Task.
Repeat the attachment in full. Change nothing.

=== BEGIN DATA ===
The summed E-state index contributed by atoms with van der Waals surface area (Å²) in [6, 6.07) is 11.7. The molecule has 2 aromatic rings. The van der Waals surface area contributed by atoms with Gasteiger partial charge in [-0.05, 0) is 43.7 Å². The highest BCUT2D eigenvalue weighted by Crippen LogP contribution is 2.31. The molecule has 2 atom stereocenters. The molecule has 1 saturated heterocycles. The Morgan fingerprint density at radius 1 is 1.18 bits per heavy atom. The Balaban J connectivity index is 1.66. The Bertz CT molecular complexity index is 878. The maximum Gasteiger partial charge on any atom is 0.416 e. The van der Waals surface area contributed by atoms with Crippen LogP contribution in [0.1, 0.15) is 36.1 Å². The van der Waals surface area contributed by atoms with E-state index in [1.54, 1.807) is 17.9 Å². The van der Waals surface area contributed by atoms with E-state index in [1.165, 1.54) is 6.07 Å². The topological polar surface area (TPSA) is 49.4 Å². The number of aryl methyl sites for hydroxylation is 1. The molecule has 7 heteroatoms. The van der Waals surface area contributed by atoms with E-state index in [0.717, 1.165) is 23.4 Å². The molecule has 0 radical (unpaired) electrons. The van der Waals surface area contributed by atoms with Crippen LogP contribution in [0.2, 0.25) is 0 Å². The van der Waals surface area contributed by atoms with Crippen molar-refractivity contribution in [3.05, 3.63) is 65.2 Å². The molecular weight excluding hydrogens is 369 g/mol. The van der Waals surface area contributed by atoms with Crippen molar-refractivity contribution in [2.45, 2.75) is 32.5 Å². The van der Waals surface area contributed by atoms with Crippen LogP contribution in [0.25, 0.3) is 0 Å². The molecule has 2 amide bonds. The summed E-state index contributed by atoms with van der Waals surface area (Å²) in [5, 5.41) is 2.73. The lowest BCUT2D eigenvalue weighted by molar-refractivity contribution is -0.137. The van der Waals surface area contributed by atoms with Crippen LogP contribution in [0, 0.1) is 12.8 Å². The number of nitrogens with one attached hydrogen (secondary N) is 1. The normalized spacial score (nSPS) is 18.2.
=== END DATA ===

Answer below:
The summed E-state index contributed by atoms with van der Waals surface area (Å²) in [6, 6.07) is 11.7. The molecule has 2 aromatic rings. The van der Waals surface area contributed by atoms with Gasteiger partial charge in [-0.05, 0) is 43.7 Å². The highest BCUT2D eigenvalue weighted by Crippen LogP contribution is 2.31. The molecule has 2 atom stereocenters. The molecule has 1 saturated heterocycles. The Morgan fingerprint density at radius 1 is 1.18 bits per heavy atom. The Balaban J connectivity index is 1.66. The Bertz CT molecular complexity index is 878. The maximum Gasteiger partial charge on any atom is 0.416 e. The van der Waals surface area contributed by atoms with Crippen LogP contribution in [0.1, 0.15) is 36.1 Å². The van der Waals surface area contributed by atoms with E-state index in [1.54, 1.807) is 17.9 Å². The van der Waals surface area contributed by atoms with E-state index in [1.165, 1.54) is 6.07 Å². The topological polar surface area (TPSA) is 49.4 Å². The number of aryl methyl sites for hydroxylation is 1. The molecule has 7 heteroatoms. The van der Waals surface area contributed by atoms with E-state index in [0.717, 1.165) is 23.4 Å². The molecule has 0 radical (unpaired) electrons. The van der Waals surface area contributed by atoms with Crippen LogP contribution in [0.2, 0.25) is 0 Å². The van der Waals surface area contributed by atoms with Crippen molar-refractivity contribution in [3.05, 3.63) is 65.2 Å². The molecular weight excluding hydrogens is 369 g/mol. The van der Waals surface area contributed by atoms with Crippen molar-refractivity contribution in [2.45, 2.75) is 32.5 Å². The van der Waals surface area contributed by atoms with Crippen LogP contribution in [0.25, 0.3) is 0 Å². The molecule has 2 amide bonds. The summed E-state index contributed by atoms with van der Waals surface area (Å²) in [5, 5.41) is 2.73. The lowest BCUT2D eigenvalue weighted by molar-refractivity contribution is -0.137. The van der Waals surface area contributed by atoms with Crippen LogP contribution in [0, 0.1) is 12.8 Å². The number of nitrogens with one attached hydrogen (secondary N) is 1. The normalized spacial score (nSPS) is 18.2.